Patti Ewald, Special to The Chronicle-Telegram
I was Arnold Miller’s right-hand man.
It wasn’t an honor bestowed upon me in title or monetary compensation.
It was who I was by default; my desk just happened to be immediately outside his office door, which was to his right.
I was the first person he saw when he looked into the newsroom to ask a question or, ahem, convey a message.
I could tell by the look on his face if I could intervene and head off impending doom or I just had to let Arnold take his course.
And yell. Across the room. A bellow that almost gave me a heart attack and once felled a reporter who was famous for rubbing Arnold the wrong way.
I’m pretty sure Arnold was questioning the reporter’s (lack of) intelligence when all of a sudden we heard a crash! boom! bang! only to look over and see the reporter lying on the floor. Tipped over backward in his chair. The paramedics had to come.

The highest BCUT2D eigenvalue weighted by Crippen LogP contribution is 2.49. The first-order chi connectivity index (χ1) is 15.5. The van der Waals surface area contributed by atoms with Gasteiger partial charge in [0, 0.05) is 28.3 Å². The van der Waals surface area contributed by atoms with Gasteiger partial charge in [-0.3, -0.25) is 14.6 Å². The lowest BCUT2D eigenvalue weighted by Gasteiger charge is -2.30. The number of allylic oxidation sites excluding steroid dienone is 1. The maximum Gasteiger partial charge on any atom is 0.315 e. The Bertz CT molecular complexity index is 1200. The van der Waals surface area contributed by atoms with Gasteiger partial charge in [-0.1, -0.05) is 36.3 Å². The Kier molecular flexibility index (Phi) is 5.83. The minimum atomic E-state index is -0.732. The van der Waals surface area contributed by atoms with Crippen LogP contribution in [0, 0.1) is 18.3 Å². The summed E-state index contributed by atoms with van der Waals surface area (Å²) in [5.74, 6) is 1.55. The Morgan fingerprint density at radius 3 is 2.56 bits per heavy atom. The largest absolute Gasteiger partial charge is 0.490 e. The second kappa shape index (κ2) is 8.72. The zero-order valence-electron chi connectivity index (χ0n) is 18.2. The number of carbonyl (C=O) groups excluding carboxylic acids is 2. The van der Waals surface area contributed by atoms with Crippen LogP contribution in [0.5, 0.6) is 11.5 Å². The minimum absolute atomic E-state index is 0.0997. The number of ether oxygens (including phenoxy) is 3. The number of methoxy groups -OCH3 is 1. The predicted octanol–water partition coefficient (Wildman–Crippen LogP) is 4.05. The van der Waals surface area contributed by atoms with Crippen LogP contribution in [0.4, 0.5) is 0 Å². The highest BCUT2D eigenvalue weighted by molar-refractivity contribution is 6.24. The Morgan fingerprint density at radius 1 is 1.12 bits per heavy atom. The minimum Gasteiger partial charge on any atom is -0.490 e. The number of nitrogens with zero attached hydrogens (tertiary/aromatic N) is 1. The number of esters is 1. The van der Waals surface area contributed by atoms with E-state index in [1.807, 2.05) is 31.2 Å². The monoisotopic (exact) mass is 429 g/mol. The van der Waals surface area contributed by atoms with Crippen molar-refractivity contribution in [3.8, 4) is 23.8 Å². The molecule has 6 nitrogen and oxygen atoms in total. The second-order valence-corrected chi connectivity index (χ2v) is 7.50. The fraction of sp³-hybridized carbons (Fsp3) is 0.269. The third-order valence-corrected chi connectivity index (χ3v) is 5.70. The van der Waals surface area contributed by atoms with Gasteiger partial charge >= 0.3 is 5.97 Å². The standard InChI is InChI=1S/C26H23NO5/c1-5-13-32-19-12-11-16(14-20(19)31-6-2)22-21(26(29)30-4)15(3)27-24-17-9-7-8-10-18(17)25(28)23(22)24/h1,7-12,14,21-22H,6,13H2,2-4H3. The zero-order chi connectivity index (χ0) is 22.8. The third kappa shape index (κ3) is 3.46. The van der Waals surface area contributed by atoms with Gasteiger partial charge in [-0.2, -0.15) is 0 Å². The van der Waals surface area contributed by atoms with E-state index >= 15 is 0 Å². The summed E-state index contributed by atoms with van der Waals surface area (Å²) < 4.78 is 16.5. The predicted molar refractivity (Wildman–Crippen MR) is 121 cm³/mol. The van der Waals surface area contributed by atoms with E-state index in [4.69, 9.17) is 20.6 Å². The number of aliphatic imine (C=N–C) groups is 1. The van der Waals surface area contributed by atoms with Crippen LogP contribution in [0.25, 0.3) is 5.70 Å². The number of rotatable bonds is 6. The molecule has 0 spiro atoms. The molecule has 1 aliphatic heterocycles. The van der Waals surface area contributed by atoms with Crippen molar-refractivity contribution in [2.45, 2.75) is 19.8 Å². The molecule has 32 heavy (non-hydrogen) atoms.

“Like I always tell you, ‘You can’t teach people to be smart,’ ” is what Arnold probably mumbled in my direction after that incident. He said that a lot.
Arnold seemed to pride himself in the ability to size up a person (and his or her intelligence) in the first 10 minutes they talked. That first impression stuck. Labeled for life.
Those of us on his good side thought he was brilliant for being such a remarkable judge of character. And, that made us work even harder to win his praise.
Those who started off on his bad side? It wasn’t pretty.
And then he was gone.
Even though Arnold retired, his heart never left the newspaper. He was a Newspaper Man. He talked about The Chronicle-Telegram like he still worked there. I don’t think a day went by that he didn’t regret his decision to leave.
But now it was time to get to know the other Arnold — the softie with a heart of gold we always suspected was under the tough-guy veneer.
If I didn’t call, he would call me; he came to my older son’s wedding in Colorado; he came to holiday parties; he came to visit me in Florida several times; he sent me notes and newspaper clippings he thought I’d be interested in.
In other words, he truly, genuinely cared about me.
I just hope he knows how much I cared about him, too.
Patti Ewald, a longtime Chronicle staffer, now lives in St. Petersburg, Fla., where she works for the Tampa Bay Times. You can reach her at firstname.lastname@example.org.